FC Barcelona striker Lionel Messi missed Tuesday's friendly against Bundesliga side Hamburg SV, costing his club €400,000 ($484,000), according to Moisés Llorens of AS. Messi missed the match after he "suffered a contusion" while training in the days leading up to the friendly. A clause in the contract with the German side stipulates that Messi's absence would cost Barça €400,000. That money will be used by Hamburg "to compensate their fans" for Messi's absence (AS, 7/24). MARCA's Sergi Font. reported that Messi's absence "would be very expensive" for Barcelona. The contract between the two sides had Barça taking in €1.2M ($1.45M), but without Messi that figure "decreases by 30% or more." That means the club will lose out on between €360,000 ($435,672) and €500,000 ($605,100) (MARCA, 7/24). MUNDO DEPORTIVO's José Luis Artús noted that Barcelona coach Tito Vilanova felt bad for the Hamburg fans who were looking forward to seeing Messi play. Vilanova said, "I feel bad for the people of Hamburg. I feel bad that they can't see Messi, but he would be taking a risk. The injury is not bad, and we hope that he will be ready for the match against Tanger on Saturday" (MUNDODEPORTIVO, 7/24).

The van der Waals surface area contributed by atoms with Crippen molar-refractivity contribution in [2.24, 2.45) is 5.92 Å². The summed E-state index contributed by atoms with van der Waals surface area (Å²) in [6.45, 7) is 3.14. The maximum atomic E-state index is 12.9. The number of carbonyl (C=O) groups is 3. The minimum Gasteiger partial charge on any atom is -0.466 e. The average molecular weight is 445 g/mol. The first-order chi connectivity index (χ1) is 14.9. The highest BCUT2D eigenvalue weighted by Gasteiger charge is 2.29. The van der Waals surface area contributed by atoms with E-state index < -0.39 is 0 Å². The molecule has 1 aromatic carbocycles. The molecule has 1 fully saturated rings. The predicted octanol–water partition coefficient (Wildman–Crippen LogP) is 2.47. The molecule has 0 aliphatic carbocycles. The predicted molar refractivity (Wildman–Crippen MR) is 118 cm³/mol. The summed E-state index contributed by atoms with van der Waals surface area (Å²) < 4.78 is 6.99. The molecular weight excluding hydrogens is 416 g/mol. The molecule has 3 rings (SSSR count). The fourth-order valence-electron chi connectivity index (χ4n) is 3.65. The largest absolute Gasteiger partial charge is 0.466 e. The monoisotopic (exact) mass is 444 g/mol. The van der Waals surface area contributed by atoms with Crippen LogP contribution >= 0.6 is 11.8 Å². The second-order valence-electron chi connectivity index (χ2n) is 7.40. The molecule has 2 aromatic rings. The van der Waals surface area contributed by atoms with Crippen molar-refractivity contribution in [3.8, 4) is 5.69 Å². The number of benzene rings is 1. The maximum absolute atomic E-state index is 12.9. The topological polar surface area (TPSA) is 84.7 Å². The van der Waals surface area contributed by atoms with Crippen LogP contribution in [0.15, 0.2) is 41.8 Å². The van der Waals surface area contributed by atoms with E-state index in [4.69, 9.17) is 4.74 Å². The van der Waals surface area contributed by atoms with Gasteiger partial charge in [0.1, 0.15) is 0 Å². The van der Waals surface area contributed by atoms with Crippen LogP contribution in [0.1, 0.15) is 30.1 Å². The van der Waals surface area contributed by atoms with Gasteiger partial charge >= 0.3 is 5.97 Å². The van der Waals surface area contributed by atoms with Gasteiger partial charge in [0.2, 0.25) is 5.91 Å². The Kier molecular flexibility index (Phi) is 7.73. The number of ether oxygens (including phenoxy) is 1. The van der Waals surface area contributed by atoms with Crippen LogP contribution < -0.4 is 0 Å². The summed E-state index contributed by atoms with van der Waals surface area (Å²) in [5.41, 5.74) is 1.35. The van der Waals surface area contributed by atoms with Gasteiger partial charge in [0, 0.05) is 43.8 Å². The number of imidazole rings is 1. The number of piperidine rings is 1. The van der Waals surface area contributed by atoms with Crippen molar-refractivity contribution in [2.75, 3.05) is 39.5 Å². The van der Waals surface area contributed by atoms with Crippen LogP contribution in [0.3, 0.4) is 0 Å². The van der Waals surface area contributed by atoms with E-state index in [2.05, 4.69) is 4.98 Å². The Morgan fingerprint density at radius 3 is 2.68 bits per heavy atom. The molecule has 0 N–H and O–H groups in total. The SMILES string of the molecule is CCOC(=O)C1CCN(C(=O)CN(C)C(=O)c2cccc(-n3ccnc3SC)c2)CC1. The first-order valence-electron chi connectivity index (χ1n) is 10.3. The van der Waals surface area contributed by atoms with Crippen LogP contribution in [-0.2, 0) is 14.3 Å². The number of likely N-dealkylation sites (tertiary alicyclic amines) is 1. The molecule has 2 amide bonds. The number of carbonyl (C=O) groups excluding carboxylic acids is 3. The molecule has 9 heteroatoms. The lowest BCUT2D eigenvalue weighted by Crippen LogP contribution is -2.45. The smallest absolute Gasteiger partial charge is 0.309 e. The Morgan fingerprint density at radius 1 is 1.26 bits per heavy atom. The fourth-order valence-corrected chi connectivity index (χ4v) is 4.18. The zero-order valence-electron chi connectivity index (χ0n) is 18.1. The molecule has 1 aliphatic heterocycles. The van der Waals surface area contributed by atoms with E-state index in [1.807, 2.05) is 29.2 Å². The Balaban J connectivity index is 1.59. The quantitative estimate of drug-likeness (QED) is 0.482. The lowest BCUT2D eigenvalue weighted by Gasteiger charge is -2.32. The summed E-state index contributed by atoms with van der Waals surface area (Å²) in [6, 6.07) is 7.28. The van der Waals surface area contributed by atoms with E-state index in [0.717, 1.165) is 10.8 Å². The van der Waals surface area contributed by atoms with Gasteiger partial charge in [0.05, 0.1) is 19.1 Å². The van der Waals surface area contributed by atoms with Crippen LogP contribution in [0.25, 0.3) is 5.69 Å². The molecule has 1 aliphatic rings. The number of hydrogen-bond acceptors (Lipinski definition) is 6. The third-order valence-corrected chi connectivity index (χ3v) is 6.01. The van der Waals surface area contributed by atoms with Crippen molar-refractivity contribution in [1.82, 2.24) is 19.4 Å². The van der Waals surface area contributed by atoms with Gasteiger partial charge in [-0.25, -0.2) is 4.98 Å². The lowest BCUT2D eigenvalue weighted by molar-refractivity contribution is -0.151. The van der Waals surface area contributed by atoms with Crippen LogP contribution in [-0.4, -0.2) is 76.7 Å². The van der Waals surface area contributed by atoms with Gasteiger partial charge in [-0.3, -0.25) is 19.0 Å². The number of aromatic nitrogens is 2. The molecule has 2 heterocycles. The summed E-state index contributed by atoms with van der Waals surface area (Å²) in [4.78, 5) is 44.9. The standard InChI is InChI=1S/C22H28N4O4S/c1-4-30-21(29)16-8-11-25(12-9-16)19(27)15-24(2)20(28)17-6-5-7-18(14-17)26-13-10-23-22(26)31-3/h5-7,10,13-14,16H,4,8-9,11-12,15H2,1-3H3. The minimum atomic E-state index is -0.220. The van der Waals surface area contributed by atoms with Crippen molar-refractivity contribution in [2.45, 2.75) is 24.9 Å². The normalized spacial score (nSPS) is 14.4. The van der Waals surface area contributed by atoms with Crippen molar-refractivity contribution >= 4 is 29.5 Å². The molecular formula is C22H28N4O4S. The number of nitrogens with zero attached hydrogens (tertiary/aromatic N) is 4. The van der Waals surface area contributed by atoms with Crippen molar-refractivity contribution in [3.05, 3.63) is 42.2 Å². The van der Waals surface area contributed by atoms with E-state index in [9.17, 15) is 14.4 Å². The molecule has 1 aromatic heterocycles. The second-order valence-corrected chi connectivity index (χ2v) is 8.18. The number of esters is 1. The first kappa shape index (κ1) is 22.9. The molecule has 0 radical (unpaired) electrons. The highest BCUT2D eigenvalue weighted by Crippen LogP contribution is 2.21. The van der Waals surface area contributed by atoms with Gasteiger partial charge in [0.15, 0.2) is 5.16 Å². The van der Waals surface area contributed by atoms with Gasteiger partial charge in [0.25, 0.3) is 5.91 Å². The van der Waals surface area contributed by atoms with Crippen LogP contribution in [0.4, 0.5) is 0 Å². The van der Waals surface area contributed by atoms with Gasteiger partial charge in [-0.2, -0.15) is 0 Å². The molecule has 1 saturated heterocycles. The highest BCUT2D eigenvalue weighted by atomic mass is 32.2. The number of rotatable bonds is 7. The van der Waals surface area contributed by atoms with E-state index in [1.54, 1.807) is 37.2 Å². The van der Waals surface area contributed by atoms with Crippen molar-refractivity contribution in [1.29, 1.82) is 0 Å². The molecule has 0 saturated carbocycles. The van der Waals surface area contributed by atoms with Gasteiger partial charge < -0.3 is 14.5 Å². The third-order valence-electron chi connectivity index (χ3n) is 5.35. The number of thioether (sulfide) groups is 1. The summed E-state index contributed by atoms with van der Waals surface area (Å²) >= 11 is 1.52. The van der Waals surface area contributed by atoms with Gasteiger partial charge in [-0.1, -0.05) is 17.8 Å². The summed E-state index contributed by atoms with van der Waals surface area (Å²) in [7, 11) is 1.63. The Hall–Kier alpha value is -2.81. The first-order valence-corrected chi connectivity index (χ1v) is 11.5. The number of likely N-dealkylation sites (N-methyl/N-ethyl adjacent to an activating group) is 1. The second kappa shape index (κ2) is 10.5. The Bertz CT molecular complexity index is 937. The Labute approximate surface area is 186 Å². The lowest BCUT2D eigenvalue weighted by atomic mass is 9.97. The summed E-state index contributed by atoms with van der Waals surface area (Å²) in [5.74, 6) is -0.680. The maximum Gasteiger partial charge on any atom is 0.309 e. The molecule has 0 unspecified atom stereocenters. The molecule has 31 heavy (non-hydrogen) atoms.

EPL Everton FC have pulled out of the inaugural Java Cup in Indonesia after "failing to receive assurances over the tournament," according to the PA. Everton was due to participate in the event this week. However, the club "decided not to travel" following the withdrawal of the Turkish champions Galatasaray and the "failure of the organisers to confirm the competing teams." A club spokesperson said: "Club officials here in the U.K. and our forward planning/security team deployed to Jakarta [Indonesia] at the weekend have repeatedly asked for clarity and assurances from the organisers on the issues, but unfortunately have not received the answers we required in the time-frame necessary to ensure our participation." Everton currently has friendly fixtures scheduled against Blackpool, AEK Athens and Málaga before the start of the new season (PA, 7/24).
Championship side Leeds United have "won their high court action over who should pay for policing of matches at Elland Road," according to the PA. The litigation involved policing "in the extended footprint of land around the stadium which is not owned or leased by the club." England High Court Judge David Eady said that those services "could not be classified as special police services and the club, whose home matches have one of the worst records of football-related violence in the country, should be repaid" (PA, 7/24).